James is remembered locally at Blaydon War Memorial, St. Cuthbert’s Church, Blaydon and on the

 Mens Club Roll of Honour at St. Cuthbert’s Church Hall.

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TURNER , 2nd Lieutenant Cuthbert 1893 – 1917 

Cuthbert Turner was the son of Cuthbert and Mary Turner, one of seven children. In 1911 the family were living at Bute Terrace, Derwenthaugh, Swalwell. Cuthbert’s father worked as a staithe traffic manager while young Cuthbert, a former pupil of Blaydon Secondary School, worked as a clerk. He joined the Border Regiment 4th Battalion attached to the 7th Battalion Territorial Force and was commissioned on 4 September 1916. Service No: 4621. Posted to France he was involved in the 2d phase of the Battle of Arras and the British attack north and south of the Scarpe ( Arras) when troops captured two villages. Cuthbert was killed in action on this day 23 April 1917 age 23 years. An Easter edition of the Old Blaydonian Magazine recorded the names of the nine former pupils of the school who had “gone west”  with photographs. This was reported in the Blaydon Courier 22 April 1922 and the Newcastle Daily Chronicle 6 April 1920. The medal record card notes his brother W.L.Turner of Heatherlea,Stocksfield,Northumberland. The  Probate Register records the death of 2d Lt. Cuthbert Turner, killed in action.

Awarded the British War and Victory Medals his name is recorded on the Arras Memorial, Bay 6. Locally he is remembered on the Blaydon War Memorial and also the Memorial Plaque to former pupils of Blaydon Secondary ( later Grammar) School, originally in the school building but now at St. Paul’s Church Winlaton

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TURNER, George

Named on the Blaydon War Memorial.

We regret we have no other information available.

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TWEDDLE , Sapper John Hawarden 1881-1918

John H. Tweddle was the second son of the late Thomas and Mrs. Catherine Tweddle of Loup Farm, Blaydon. In 1911 he was working as a plumber and  living with his parents and siblings at 10 Parliament Street, Winlaton. He enlisted at Blaydon to the Corps. Of Royal Engineers 248th Field Company service No: 223704 and was posted to France. While on leave he married Florence Davison at Newcastle upon Tyne in 1917 and their address was 133 Farndale Road, Benwell Grove, Newcastle upon Tyne.John was mortally wounded and died of wounds on 26 August 1918 and he is buried at Bucquoy Communal Cemetery Extension, Pas de Calais, France grave ref: B.5. Awarded the British War and Victory Medals oddly a note on the medal record card states that his widow Florence did not desire the medals and they were returned on 8 March 1922 as unwanted.

John is remembered on the Ryton War Memorial,Blaydon War Memorial and the

 Winlaton War Memorial at St. Paul’s Church.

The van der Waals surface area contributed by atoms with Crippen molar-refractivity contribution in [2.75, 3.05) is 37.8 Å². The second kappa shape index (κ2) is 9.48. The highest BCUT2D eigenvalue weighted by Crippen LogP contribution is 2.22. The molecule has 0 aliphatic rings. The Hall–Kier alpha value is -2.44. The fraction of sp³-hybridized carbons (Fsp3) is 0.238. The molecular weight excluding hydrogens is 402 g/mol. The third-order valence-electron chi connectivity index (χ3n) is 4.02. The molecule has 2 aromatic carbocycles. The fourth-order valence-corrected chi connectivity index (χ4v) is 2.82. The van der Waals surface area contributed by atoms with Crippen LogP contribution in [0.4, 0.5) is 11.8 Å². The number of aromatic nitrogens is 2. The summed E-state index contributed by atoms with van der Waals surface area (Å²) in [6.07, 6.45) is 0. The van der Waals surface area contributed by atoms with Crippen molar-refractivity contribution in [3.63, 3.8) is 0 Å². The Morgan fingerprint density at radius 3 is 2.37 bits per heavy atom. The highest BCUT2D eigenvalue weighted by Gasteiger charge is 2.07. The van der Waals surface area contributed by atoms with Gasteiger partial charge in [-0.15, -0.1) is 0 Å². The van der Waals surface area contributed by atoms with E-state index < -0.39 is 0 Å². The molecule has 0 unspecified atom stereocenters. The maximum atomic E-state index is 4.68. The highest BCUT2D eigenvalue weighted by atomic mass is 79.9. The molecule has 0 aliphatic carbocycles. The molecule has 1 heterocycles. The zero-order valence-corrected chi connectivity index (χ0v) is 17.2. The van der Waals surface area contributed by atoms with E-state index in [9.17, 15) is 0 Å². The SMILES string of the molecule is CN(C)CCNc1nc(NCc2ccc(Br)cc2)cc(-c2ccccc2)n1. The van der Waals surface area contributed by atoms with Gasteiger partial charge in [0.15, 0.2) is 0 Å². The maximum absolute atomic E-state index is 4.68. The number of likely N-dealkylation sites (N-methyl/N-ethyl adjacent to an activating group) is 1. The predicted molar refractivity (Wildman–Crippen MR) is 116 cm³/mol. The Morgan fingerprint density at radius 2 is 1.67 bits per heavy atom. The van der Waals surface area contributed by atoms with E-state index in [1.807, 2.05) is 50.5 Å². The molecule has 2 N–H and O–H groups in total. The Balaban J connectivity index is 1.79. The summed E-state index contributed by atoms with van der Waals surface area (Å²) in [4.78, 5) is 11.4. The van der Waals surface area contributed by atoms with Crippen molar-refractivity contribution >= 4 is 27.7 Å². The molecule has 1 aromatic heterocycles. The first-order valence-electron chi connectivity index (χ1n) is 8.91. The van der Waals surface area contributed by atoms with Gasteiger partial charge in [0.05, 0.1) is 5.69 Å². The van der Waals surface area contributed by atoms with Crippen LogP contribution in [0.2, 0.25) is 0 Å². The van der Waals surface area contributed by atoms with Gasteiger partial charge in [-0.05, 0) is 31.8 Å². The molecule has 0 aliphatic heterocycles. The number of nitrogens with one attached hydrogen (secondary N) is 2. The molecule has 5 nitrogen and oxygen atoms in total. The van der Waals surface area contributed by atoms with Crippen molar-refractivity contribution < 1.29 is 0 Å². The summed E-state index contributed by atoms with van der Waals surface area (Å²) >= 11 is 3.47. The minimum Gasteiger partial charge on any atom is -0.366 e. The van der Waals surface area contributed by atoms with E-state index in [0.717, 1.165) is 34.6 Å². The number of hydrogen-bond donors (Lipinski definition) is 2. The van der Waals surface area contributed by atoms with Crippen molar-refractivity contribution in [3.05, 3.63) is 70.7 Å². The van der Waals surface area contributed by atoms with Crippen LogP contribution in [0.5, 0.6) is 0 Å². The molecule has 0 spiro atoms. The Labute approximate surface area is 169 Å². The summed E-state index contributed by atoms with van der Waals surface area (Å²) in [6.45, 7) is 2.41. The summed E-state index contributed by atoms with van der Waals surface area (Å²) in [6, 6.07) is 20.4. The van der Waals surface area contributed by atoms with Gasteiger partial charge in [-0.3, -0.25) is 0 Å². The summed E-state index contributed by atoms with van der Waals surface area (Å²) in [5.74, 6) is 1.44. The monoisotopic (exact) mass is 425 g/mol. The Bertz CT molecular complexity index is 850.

SL/012013        TWEDDLE/BLAYDON 276 and WINLATON 103

 

TWIZELL , Pte. Matthew Martin   1894-1917

                                    Matthew was born in June 1894, his parents were Matthew, a blacksmith and Susannah Twizell. One of fifteen children Matthew was their 8th child, he was named after his father and Martin was his mother’s maiden name. He worked at Addison Colliery as a miner while living with his family in a two up, two down cottage at 9 Stella Bank. At Christmas 1900 he won a book prize for good attendance and good conduct at Stella School, presented to him by Canon Wrennall.Matthew served with Alexandra Princess of Wales Own Yorkshire Regiment as a Private, service No: 45839.He was killed in action on 29 November 1917 age 23 years and is buried at St. Patrick’s Cemetery, Loos, Pas de Calais, France grave ref: II.E.6. On that day there had been a slight British gain west of Bourlon Wood an enemy attack on Belgian positions near Aschhoopand and artillery activity in Ypres sector. St. Patrick's Cemetery was begun during the Battle of Loos by French and British troops and closed in June 1918, but a small number of graves were brought into it after the Armistice from the battlefields between Loos and Hulluch. There are now 583 Commonwealth burials of the 1914-18 war commemorated in this cemetery. Of these, 41 are unidentified and the graves of 23, destroyed by shell fire, are now represented by special memorials. There are also 54 French burials here. Awarded the British War & Victory Medals, locally he is remembered on the Blaydon War Memorial and at the church of St. Thomas Aquinas, Stella. He was also named on the Addison Colliery Roll of Honour, this memorial was lost in 1930 when the Addison Colliery Miners Institute was destroyed by fire.  Awarded the British War & Victory Medals, locally he is remembered on the Blaydon War Memorial and at the church of St. Thomas Aquinas, Stella. He was also named on the Addison Colliery Roll of Honour, this memorial was lost in 1930 when the Addison Colliery Miners Institute was destroyed by fire.